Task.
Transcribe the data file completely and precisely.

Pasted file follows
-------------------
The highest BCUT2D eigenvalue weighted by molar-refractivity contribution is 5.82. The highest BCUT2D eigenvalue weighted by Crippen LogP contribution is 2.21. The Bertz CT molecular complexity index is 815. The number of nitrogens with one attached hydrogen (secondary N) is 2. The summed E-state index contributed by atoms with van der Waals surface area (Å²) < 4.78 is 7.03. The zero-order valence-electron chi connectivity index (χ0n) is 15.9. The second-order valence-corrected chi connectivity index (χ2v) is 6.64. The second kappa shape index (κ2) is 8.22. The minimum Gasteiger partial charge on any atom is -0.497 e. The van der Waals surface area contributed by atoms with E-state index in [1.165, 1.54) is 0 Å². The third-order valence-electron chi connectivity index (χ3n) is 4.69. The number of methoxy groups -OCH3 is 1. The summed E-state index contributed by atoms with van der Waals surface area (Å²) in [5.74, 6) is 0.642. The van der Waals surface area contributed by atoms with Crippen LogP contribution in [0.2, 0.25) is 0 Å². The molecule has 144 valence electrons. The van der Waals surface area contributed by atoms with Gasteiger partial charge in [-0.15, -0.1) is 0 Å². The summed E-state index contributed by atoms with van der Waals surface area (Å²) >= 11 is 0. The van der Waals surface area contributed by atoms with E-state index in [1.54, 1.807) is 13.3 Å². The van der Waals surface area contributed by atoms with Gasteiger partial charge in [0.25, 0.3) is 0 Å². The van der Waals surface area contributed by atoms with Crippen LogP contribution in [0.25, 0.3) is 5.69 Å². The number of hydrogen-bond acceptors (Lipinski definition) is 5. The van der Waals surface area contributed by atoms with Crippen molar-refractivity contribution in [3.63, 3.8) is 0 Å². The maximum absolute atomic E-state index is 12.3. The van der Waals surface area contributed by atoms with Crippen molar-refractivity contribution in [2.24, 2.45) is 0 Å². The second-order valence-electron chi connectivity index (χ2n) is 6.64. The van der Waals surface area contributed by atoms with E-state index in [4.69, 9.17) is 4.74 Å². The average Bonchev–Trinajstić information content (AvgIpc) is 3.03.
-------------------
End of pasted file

The highest BCUT2D eigenvalue weighted by molar-refractivity contribution is 5.82. The highest BCUT2D eigenvalue weighted by Crippen LogP contribution is 2.21. The Bertz CT molecular complexity index is 815. The number of nitrogens with one attached hydrogen (secondary N) is 2. The summed E-state index contributed by atoms with van der Waals surface area (Å²) < 4.78 is 7.03. The zero-order valence-electron chi connectivity index (χ0n) is 15.9. The second-order valence-corrected chi connectivity index (χ2v) is 6.64. The second kappa shape index (κ2) is 8.22. The minimum Gasteiger partial charge on any atom is -0.497 e. The van der Waals surface area contributed by atoms with E-state index in [1.165, 1.54) is 0 Å². The third-order valence-electron chi connectivity index (χ3n) is 4.69. The number of methoxy groups -OCH3 is 1. The summed E-state index contributed by atoms with van der Waals surface area (Å²) in [5.74, 6) is 0.642. The van der Waals surface area contributed by atoms with Crippen LogP contribution in [0.2, 0.25) is 0 Å². The molecule has 144 valence electrons. The van der Waals surface area contributed by atoms with Gasteiger partial charge in [-0.15, -0.1) is 0 Å². The summed E-state index contributed by atoms with van der Waals surface area (Å²) >= 11 is 0. The van der Waals surface area contributed by atoms with E-state index in [1.54, 1.807) is 13.3 Å². The van der Waals surface area contributed by atoms with Gasteiger partial charge in [0.25, 0.3) is 0 Å². The van der Waals surface area contributed by atoms with Crippen LogP contribution in [0.25, 0.3) is 5.69 Å². The number of hydrogen-bond acceptors (Lipinski definition) is 5. The van der Waals surface area contributed by atoms with Crippen molar-refractivity contribution in [3.63, 3.8) is 0 Å². The maximum absolute atomic E-state index is 12.3. The van der Waals surface area contributed by atoms with Crippen molar-refractivity contribution in [2.24, 2.45) is 0 Å². The second-order valence-electron chi connectivity index (χ2n) is 6.64. The van der Waals surface area contributed by atoms with E-state index in [4.69, 9.17) is 4.74 Å². The average Bonchev–Trinajstić information content (AvgIpc) is 3.03.